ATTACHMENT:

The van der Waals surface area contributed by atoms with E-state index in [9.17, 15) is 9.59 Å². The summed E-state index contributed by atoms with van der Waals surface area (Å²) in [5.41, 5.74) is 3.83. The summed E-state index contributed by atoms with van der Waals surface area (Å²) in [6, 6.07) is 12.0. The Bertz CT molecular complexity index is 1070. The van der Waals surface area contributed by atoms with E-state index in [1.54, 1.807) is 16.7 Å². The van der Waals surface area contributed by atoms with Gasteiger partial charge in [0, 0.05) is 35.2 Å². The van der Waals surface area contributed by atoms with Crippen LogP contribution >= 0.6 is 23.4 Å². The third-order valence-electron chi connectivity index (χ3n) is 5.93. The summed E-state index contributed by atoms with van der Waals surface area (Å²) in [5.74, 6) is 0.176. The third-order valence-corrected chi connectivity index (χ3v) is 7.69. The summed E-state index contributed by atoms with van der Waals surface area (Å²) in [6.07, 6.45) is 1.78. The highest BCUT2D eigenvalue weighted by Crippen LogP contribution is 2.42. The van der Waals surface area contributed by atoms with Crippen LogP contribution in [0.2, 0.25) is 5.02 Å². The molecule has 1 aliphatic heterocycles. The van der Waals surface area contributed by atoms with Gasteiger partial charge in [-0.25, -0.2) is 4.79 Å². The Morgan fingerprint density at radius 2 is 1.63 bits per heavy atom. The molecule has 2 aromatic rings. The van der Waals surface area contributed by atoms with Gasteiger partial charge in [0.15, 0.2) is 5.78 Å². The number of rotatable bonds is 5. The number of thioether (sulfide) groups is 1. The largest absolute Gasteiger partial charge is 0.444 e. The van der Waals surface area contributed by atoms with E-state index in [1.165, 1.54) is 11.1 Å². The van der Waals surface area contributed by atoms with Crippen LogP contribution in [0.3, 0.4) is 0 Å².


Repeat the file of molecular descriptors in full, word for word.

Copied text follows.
The van der Waals surface area contributed by atoms with E-state index in [9.17, 15) is 9.59 Å². The summed E-state index contributed by atoms with van der Waals surface area (Å²) in [5.41, 5.74) is 3.83. The summed E-state index contributed by atoms with van der Waals surface area (Å²) in [6, 6.07) is 12.0. The Bertz CT molecular complexity index is 1070. The van der Waals surface area contributed by atoms with E-state index in [1.54, 1.807) is 16.7 Å². The van der Waals surface area contributed by atoms with Gasteiger partial charge in [0, 0.05) is 35.2 Å². The van der Waals surface area contributed by atoms with Crippen LogP contribution >= 0.6 is 23.4 Å². The third-order valence-electron chi connectivity index (χ3n) is 5.93. The summed E-state index contributed by atoms with van der Waals surface area (Å²) in [5.74, 6) is 0.176. The third-order valence-corrected chi connectivity index (χ3v) is 7.69. The summed E-state index contributed by atoms with van der Waals surface area (Å²) in [6.07, 6.45) is 1.78. The highest BCUT2D eigenvalue weighted by Crippen LogP contribution is 2.42. The van der Waals surface area contributed by atoms with Crippen LogP contribution in [0.2, 0.25) is 5.02 Å². The molecule has 1 aliphatic heterocycles. The van der Waals surface area contributed by atoms with Gasteiger partial charge in [-0.25, -0.2) is 4.79 Å². The Morgan fingerprint density at radius 2 is 1.63 bits per heavy atom. The molecule has 2 aromatic rings. The van der Waals surface area contributed by atoms with Gasteiger partial charge in [0.15, 0.2) is 5.78 Å². The number of rotatable bonds is 5. The number of thioether (sulfide) groups is 1. The largest absolute Gasteiger partial charge is 0.444 e. The van der Waals surface area contributed by atoms with E-state index in [1.165, 1.54) is 11.1 Å². The van der Waals surface area contributed by atoms with Crippen LogP contribution in [0.3, 0.4) is 0 Å².